Uninsured immigrants; HSAs in retirement

The August 2008 EBRI Notes (pdf, 16pp) from the Employee Benefit Research Institute (EBRI) covers two topics:

(1) The Impact of Immigration on Health Insurance Coverage in the United States, 1994–2006

EBRI found that between 1994 and 2006, the percentage of immigrants in the uninsured population rose from 18.8% to 26.6%. It cited the Personal Responsibility and Work Opportunity Reconciliation Act (PRWORA) of 1996, P.L. 104-193 (pdf, 251pp.), as impeding employment-based coverage of immigrants with its five-year ban on health public programs for most newly arrived legal immigrants. Nevertheless,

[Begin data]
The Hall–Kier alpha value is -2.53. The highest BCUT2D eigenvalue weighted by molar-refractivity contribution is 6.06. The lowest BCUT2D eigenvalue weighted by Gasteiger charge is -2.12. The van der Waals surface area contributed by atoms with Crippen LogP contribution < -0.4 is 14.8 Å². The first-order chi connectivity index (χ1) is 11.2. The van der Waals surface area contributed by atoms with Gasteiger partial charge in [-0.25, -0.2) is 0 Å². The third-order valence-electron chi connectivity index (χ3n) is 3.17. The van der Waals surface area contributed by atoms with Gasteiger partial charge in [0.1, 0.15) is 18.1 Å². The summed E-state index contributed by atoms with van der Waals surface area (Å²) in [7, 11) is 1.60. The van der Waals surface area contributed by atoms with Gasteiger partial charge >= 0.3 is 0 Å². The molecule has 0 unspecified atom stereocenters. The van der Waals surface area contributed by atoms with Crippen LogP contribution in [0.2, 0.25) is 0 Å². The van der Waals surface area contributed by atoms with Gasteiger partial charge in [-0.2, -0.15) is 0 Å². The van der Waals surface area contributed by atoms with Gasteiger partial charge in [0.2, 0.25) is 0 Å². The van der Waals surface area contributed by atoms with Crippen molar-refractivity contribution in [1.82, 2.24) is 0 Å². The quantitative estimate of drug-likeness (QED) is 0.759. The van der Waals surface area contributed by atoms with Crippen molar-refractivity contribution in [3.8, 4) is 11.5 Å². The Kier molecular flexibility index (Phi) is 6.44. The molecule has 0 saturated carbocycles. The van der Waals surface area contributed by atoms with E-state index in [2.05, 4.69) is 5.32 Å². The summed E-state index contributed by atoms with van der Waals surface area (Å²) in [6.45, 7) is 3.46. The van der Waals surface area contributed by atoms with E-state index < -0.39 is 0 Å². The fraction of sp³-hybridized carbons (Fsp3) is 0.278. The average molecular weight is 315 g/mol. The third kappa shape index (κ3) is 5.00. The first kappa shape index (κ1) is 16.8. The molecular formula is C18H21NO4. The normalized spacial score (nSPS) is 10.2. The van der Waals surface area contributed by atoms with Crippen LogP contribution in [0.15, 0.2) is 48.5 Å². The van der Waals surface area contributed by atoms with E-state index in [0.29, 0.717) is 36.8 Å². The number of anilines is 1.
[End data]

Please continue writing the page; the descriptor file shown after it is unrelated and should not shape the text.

Over the entire 1994-2006 period, immigrants accounted for 55 percent of the increase in the uninsured. The ranks of the uninsured are likely to grow as immigration continues to increase.

(2) Saving for Health Care Expenses in Retirement: The Use of Health Savings Accounts

Health savings accounts (HSAs) are tax-exempt accounts than can be used for health care expenses. EBRI studied the savings needed for health insurance premiums and other healthcare expenses in retirement and whether HSAs could be used for those expenses. It concluded that the maximum savings that can be accumulated in an HSA will be "far from sufficient" to cover insurance and out-of-pocket health expenses in retirement, especially since HSAs can be used for health care during one's working years or to pay for COBRA when unemployed.

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